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Rotational movement patterns of the pile with a diameter of 150mm under the horizontal pullout load.
Rotational angles at the displacement corresponding to 10% of the pile diameter.
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Rotational angles at the displacement corresponding to 10% of the pile diameter.
When the horizontal pullout load acted at the side surface of the pile, the pile generally moved to the pullout direction and rotated simultaneously. As explained earlier, the movement patterns of the pile are varied depending on the loading position where the pullout load acts. Fig. 12 shows the translational and rotational movement pattern of the pile in the case of loading on the top end (h/L = 0.05) of the pile. As shown in Fig. 12 , the pile under the horizontal pullout load appeared to have been moving while rotating around a certain pivot point. Such tendency was similarly observed at all the piles that were used for the model test. The pivot point of the pile under the horizontal pullout load can be calculated using the coordinate values at the two points measured during the horizontal loading test. The movement path of the pivot points calculated with such method is presented in Fig. 13 , which is the case of a pile of 150 mm diameter with the ratio of L/D of 1. When the horizontal pullout load acted at the upper part of the pile, the pile rotated clockwise and moved the pullout direction, and the pivot point of the pile was located at about 200-220 mm (i.e., 1.33 L ~1.47 L ) depth below the ground surface. When the horizontal pullout load acted at the middle of the pile, the pile initially moved horizontally, then continued moving and rotating repeatedly, and the pivot point of the pile was located irregularly at about 250-350 mm (i.e., 1.67 L ~2.33 L ) depth below the ground surface. On the other hand, when the horizontal pullout load acted at the lower part of the pile, the pile moved almost horizontally, and the pivot point of the pile was located at approximately −20~25 mm (i.e., −0.13 L ~0.17 L ) below the ground surface.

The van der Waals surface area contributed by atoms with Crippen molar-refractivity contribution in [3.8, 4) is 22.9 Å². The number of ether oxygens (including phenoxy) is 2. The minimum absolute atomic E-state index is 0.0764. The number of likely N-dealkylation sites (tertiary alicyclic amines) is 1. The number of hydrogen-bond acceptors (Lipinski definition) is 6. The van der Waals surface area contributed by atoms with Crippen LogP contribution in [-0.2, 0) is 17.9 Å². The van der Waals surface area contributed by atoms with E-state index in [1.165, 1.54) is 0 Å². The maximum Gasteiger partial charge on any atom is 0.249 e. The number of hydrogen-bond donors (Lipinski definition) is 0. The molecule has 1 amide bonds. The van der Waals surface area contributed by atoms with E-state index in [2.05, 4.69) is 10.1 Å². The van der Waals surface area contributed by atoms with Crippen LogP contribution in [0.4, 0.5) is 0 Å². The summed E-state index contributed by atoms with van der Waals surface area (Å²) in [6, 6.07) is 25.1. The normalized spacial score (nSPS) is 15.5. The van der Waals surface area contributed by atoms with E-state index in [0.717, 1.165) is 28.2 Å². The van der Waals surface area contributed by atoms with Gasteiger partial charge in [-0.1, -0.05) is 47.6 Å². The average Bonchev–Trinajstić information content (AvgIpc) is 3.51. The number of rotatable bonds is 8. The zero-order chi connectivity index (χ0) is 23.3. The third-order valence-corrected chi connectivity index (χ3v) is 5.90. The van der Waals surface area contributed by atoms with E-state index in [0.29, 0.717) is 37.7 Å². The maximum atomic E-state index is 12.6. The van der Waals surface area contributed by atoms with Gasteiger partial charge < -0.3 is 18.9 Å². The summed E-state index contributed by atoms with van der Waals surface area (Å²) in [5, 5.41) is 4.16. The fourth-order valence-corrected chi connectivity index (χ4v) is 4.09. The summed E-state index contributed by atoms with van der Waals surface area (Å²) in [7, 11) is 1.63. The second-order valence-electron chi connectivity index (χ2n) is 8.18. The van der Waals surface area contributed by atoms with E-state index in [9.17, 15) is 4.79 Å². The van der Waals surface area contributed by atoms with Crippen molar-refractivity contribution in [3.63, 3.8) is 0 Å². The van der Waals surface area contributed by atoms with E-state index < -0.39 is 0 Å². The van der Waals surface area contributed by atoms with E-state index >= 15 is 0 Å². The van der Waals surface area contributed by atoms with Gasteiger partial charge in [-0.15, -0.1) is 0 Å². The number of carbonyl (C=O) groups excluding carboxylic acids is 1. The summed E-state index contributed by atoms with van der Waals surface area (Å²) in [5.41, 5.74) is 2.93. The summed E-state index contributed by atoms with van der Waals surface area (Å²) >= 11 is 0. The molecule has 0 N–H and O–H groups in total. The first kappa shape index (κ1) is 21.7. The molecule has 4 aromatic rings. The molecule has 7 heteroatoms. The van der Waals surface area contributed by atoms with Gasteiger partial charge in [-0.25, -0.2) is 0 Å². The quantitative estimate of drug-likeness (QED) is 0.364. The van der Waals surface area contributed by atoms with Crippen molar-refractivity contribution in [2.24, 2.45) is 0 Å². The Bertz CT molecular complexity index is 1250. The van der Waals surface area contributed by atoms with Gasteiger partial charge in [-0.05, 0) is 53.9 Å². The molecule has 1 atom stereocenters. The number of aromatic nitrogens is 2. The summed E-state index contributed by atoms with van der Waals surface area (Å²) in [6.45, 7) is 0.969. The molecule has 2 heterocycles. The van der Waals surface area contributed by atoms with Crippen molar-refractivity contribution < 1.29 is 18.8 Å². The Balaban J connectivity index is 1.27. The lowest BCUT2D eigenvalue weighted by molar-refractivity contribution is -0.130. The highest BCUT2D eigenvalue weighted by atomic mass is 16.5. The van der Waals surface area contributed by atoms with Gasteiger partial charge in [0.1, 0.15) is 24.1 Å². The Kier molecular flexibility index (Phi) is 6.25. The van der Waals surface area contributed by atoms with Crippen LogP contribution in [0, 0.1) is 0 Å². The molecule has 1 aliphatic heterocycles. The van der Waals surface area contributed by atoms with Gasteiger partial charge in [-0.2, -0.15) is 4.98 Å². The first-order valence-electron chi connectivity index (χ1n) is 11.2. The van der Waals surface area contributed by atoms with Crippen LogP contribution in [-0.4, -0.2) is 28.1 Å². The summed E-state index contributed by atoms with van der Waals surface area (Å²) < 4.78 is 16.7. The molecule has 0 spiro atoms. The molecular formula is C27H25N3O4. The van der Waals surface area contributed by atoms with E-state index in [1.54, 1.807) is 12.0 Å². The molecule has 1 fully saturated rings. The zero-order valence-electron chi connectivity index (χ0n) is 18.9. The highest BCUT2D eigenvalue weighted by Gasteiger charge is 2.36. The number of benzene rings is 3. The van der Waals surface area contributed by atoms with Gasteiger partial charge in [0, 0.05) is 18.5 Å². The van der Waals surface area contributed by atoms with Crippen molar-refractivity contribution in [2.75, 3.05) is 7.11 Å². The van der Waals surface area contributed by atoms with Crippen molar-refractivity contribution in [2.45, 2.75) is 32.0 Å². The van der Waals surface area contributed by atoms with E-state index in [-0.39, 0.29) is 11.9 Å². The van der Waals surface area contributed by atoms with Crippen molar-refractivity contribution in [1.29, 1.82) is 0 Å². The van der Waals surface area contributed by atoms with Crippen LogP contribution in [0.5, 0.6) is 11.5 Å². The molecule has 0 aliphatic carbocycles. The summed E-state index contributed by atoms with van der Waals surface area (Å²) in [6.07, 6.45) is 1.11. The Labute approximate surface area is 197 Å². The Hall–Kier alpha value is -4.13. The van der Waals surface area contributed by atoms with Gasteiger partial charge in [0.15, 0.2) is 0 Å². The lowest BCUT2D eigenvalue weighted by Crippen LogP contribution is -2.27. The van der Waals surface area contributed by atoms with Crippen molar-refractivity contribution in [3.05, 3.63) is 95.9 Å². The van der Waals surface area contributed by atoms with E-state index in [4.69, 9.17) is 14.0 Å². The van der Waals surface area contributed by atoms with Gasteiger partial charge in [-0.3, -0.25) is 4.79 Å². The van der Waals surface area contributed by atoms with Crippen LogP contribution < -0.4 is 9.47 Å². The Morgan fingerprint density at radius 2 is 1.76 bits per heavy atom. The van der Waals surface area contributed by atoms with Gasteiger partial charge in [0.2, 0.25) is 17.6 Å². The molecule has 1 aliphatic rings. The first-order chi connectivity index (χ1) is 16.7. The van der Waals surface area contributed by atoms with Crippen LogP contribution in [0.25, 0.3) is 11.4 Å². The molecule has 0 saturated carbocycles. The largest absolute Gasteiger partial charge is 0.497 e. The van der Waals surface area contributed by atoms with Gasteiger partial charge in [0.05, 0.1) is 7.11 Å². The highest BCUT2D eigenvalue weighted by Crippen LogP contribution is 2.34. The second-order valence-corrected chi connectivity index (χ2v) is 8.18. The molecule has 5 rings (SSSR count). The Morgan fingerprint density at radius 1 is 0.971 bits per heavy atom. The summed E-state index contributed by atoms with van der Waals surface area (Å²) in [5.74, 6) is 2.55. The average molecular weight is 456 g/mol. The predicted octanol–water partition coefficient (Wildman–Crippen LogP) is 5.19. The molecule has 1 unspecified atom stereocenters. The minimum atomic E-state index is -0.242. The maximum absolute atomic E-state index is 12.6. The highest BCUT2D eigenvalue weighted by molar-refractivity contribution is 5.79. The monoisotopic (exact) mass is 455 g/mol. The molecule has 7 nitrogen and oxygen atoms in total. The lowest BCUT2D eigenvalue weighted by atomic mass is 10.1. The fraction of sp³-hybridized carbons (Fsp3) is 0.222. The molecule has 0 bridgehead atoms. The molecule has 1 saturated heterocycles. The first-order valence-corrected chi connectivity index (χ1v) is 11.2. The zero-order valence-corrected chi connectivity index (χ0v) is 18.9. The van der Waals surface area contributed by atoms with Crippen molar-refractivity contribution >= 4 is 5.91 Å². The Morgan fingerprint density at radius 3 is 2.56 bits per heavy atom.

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Schematic diagram of the rotation and movement pattern of the pile under the horizontal pullout load.
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Movement path of the pivot point according to the time in the case of the pile with L/D = 1 and D = 150mm.
Table 3 presents the position of the pivot point of the pile under the horizontal pullout load according to the diameter and length of the pile, and the loading point. When the horizontal pullout load acted at the upper part above the middle of the pile, the pivot point of the pile was positioned at 150-360 mm (i.e., 1.0 L ~2.4 L ) depth below the ground surface. On the other hand, when the horizontal pullout load acted at the lower part of the pile, the pivot point of the pile was positioned at 20-100 mm (i.e., 0.13 L ~0.67 L ) depth below the ground surface, except the pile of 100 mm diameter with L/D = 1. As a result, the pivot point of the pile moved closer to the ground surface as the loading point moved down to the lower part of the pile, while the pivot point moved to the deeper depth below the ground surface as the ratio of L/D increased.
Depth of the pivot point under the horizontal pullout load.
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(unit: mm)
From Fig. 13 and Table 3 , the pivot point of the pile was positioned below the ground when the horizontal pullout load acted at the upper part above the middle of the pile, while the pivot point moved close to the ground surface when the load acted at the lower part of the pile. This means that the translational and rotational movements of the pile under the pullout load were irregularly occurred at the initial stage, but when the load increased to some extent, the pile rotated and moved around a certain pivot point. That is, when the horizontal pullout load acts at the pile, the pile doesn’t rotate from the beginning. The pile is located to a certain position in the soils as the other part of the pile not to be acted the pullout load moves slightly towards the opposite direction to the pullout direction, then the pile moves to the pullout direction. And afterwards, the pile rotates and moves around a pivot point.